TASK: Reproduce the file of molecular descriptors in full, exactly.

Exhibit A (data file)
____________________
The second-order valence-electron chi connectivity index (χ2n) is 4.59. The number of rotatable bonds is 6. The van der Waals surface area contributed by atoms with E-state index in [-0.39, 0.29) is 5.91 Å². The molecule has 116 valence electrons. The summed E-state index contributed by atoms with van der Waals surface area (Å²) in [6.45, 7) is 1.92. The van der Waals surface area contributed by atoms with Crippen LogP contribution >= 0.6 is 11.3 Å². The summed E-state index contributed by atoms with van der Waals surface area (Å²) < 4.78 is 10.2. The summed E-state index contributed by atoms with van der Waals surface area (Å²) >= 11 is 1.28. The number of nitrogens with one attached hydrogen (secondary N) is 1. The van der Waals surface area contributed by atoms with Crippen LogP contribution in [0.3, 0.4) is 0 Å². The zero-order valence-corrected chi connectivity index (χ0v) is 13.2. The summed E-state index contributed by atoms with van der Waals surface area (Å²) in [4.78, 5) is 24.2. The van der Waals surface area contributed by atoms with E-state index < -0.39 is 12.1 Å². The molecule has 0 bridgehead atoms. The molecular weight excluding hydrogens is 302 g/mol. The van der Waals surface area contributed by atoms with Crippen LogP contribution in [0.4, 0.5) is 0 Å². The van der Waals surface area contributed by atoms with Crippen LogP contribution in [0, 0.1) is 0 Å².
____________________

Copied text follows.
The second-order valence-electron chi connectivity index (χ2n) is 4.59. The number of rotatable bonds is 6. The van der Waals surface area contributed by atoms with E-state index in [-0.39, 0.29) is 5.91 Å². The molecule has 116 valence electrons. The summed E-state index contributed by atoms with van der Waals surface area (Å²) in [6.45, 7) is 1.92. The van der Waals surface area contributed by atoms with Crippen LogP contribution >= 0.6 is 11.3 Å². The summed E-state index contributed by atoms with van der Waals surface area (Å²) < 4.78 is 10.2. The summed E-state index contributed by atoms with van der Waals surface area (Å²) >= 11 is 1.28. The number of nitrogens with one attached hydrogen (secondary N) is 1. The van der Waals surface area contributed by atoms with Crippen LogP contribution in [0.3, 0.4) is 0 Å². The zero-order valence-corrected chi connectivity index (χ0v) is 13.2. The summed E-state index contributed by atoms with van der Waals surface area (Å²) in [4.78, 5) is 24.2. The van der Waals surface area contributed by atoms with E-state index < -0.39 is 12.1 Å². The molecule has 0 bridgehead atoms. The molecular weight excluding hydrogens is 302 g/mol. The van der Waals surface area contributed by atoms with Crippen LogP contribution in [0.4, 0.5) is 0 Å². The van der Waals surface area contributed by atoms with Crippen LogP contribution in [0, 0.1) is 0 Å².